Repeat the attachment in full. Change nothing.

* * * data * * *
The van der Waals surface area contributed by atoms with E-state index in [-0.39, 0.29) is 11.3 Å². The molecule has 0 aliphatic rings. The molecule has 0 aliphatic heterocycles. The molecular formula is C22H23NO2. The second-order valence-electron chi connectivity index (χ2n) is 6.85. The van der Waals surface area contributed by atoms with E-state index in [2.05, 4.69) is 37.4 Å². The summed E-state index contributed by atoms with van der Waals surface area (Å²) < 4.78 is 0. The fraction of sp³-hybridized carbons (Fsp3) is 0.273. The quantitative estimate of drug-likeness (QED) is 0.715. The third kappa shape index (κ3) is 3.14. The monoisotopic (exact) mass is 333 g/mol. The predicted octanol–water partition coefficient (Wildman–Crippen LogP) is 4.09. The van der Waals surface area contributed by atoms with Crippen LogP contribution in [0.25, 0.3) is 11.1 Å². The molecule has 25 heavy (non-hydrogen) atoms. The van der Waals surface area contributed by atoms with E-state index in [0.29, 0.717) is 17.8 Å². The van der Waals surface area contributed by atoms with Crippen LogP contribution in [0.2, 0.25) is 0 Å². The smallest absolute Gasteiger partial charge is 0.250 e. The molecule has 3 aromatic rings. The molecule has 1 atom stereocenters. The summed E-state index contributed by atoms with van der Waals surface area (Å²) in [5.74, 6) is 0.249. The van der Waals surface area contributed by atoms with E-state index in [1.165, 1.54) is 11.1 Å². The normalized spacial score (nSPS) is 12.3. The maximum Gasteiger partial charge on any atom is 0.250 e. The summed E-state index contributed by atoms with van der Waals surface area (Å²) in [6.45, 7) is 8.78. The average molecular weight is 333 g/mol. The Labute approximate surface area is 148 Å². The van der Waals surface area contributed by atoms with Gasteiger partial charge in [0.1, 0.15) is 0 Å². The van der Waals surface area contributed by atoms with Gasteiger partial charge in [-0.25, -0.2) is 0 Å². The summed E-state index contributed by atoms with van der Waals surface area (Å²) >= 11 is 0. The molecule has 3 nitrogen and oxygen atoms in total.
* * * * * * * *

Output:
The van der Waals surface area contributed by atoms with E-state index in [-0.39, 0.29) is 11.3 Å². The molecule has 0 aliphatic rings. The molecule has 0 aliphatic heterocycles. The molecular formula is C22H23NO2. The second-order valence-electron chi connectivity index (χ2n) is 6.85. The van der Waals surface area contributed by atoms with E-state index in [2.05, 4.69) is 37.4 Å². The summed E-state index contributed by atoms with van der Waals surface area (Å²) < 4.78 is 0. The fraction of sp³-hybridized carbons (Fsp3) is 0.273. The quantitative estimate of drug-likeness (QED) is 0.715. The third kappa shape index (κ3) is 3.14. The monoisotopic (exact) mass is 333 g/mol. The predicted octanol–water partition coefficient (Wildman–Crippen LogP) is 4.09. The van der Waals surface area contributed by atoms with Crippen LogP contribution in [0.25, 0.3) is 11.1 Å². The molecule has 25 heavy (non-hydrogen) atoms. The van der Waals surface area contributed by atoms with E-state index in [0.29, 0.717) is 17.8 Å². The van der Waals surface area contributed by atoms with Crippen LogP contribution in [0.2, 0.25) is 0 Å². The smallest absolute Gasteiger partial charge is 0.250 e. The molecule has 3 aromatic rings. The molecule has 1 atom stereocenters. The summed E-state index contributed by atoms with van der Waals surface area (Å²) in [5.74, 6) is 0.249. The van der Waals surface area contributed by atoms with E-state index in [1.165, 1.54) is 11.1 Å². The normalized spacial score (nSPS) is 12.3. The maximum Gasteiger partial charge on any atom is 0.250 e. The summed E-state index contributed by atoms with van der Waals surface area (Å²) in [6.45, 7) is 8.78. The average molecular weight is 333 g/mol. The Labute approximate surface area is 148 Å². The van der Waals surface area contributed by atoms with Gasteiger partial charge in [0.1, 0.15) is 0 Å². The van der Waals surface area contributed by atoms with Gasteiger partial charge in [-0.25, -0.2) is 0 Å². The summed E-state index contributed by atoms with van der Waals surface area (Å²) >= 11 is 0. The molecule has 3 nitrogen and oxygen atoms in total.